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New ESPN sexual harassment accusations name anchor John Buccigross and analyst Matthew Berry

Alex Reimer
December 14, 2017 - 7:39 pm

ESPN has an infamous history with sexual harassment. The company’s culture used to resemble a frat house, with tales of debauchery chronicled in two books, “ESPN: The Uncensored History,” and “Those Guys Have All the Fun.” Numerous high-profile male employees, ranging from Mike Tirico to Steve Phillips, have been caught up in sexual misconduct scandals through the network's nearly 40-year existence.

Despite that sordid past, ESPN has largely been untouched by the #MeToo movement. But that looks like it's about to change. 

The Boston Globe published an expose Thursday on the WorldWide Leader’s alleged mistreatment of several female anchors over the last decade. One of the women, Adrienne Lawrence, worked at the network in 2015 as part of a fellowship to increase racial diversity. She filed a complaint this summer with the Connecticut Commission on Human Rights and Opportunities, detailing her alleged experience with sexual harassment at ESPN. She now wants to sue in federal court.

Lawrence’s accusations center around star anchor John Buccigross. In the lawsuit, Lawrence says Buccigross sent her unsolicited flirtatious text messages, calling her “dollface,” “#dreamgirl,” and “#longlegs.” In some of them, she says Buccigross was shirtless, which prompted her to reply, “You need to wear clothes, sir.”

The Globe reviewed communication between the two. ESPN has posted screenshots of the text exchanges in question, which show Buccigross and Lawrence conversing over the span of roughly two months. 

Perhaps due to the texts, Lawrence says rumors began to spread that she was in a relationship with Buccigross. Lawrence says ESPN retaliated once she brought the issue to management, cutting her on-air shifts.

In a statement to the Globe, Buccigross admits to communicating with Lawrence and sending the shirtless picture. “I considered Adrienne to be a friend,” he says. “I’m sorry if anything I did or said offended Adrienne. It certainly wasn’t my intent.”

ESPN says it investigated Lawrence’s claims and found them to be without merit. “We conducted a thorough investigation and found these claims to be entirely without merit," said Katina Arnold, an ESPN spokeswoman. "Lawrence was hired into a two-year talent development program and was told that her contract would not be renewed at the conclusion of the training program.  At that same time, ESPN also told 100 other talent with substantially more experience, that their contracts would not be renewed. The company will vigorously defend its position and we are confident we will prevail in court.” 

Jets reporter Jenn Sterger, who accused an unnamed ESPN employee of sexual harassment in October, reveals the offender’s name in the piece as well. Sterger says fantasy football guru Matthew Berry, one of the most influential voices in fantasy sports, took her to a strip club in Charlotte when she was testing for a show in 2007. About two years later, she says she visited ESPN’s headquarters in Bristol, where Berry proceeded to make sexual remarks around her.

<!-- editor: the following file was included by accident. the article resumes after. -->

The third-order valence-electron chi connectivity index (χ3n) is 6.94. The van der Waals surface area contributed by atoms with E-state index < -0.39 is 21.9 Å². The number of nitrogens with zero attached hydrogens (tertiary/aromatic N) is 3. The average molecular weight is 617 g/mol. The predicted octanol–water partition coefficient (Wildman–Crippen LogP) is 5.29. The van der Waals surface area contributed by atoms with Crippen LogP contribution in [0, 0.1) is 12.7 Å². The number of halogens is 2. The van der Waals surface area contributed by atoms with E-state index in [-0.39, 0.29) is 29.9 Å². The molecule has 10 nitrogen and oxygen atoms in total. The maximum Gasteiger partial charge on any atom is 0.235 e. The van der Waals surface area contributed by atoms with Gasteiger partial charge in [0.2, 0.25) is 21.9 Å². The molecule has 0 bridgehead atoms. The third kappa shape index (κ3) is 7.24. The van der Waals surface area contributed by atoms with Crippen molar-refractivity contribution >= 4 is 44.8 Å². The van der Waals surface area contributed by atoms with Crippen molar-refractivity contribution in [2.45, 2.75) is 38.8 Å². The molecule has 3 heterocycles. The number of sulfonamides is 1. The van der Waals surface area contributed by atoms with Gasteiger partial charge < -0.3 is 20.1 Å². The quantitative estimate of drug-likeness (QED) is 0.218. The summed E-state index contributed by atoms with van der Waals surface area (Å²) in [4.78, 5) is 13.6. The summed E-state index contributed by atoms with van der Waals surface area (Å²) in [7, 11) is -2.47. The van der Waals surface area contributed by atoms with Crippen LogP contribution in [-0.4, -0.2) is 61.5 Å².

Berry told the Globe he regrets taking Sterger to the strip club.

Sterger first spoke up when ESPN ended its partnership with Barstool Sports after one episode of “Barstool Van Talk,” citing concerns over the company’s misogynistic content. At the time, Sterger said she wanted to expose ESPN’s hypocrisy

Recent history indicates more female accusers may now feel prompted to speak out about their experiences at ESPN. Earlier this week, NFL Network suspended three analysts for sexual harassment. Two of the other analysts named in that suit, Donovan McNabb and Eric Davis, now work at ESPN. They’ve both been suspended as well.

With three massive rounds of layoffs over the last two years, there’s been significant talent turnover at ESPN. Some female employees, including ex-“SportsCenter” anchors Sara Walsh and Jade McCarthy, say they were let go immediately before or after they took maternity leave. In 2014, Walsh says she hosted a show while bleeding from a miscarriage, because she was afraid of losing her position.

Lindsay Czarniak, who formerly hosted the 6:00 p.m. edition of “SportsCenter,” says she left the company after being offered a different job with a hefty pay cut when she returned from leave.

ESPN has promoted several women to high-profile roles in recent years: Jess Mendoza is the first ever national female baseball analyst, Samantha Ponder hosts “Sunday NFL Countdown” and Jemele Hill now co-hosts the 6:00 p.m. “SportsCenter.” But while some stars are elevated, these complaints show how life for rank-and-file female employees can be arduous. 

In TV, equality doesn’t appear to trickle down. 

This post has been updated with a complete ESPN statement and hyperlink to the text messages in question.

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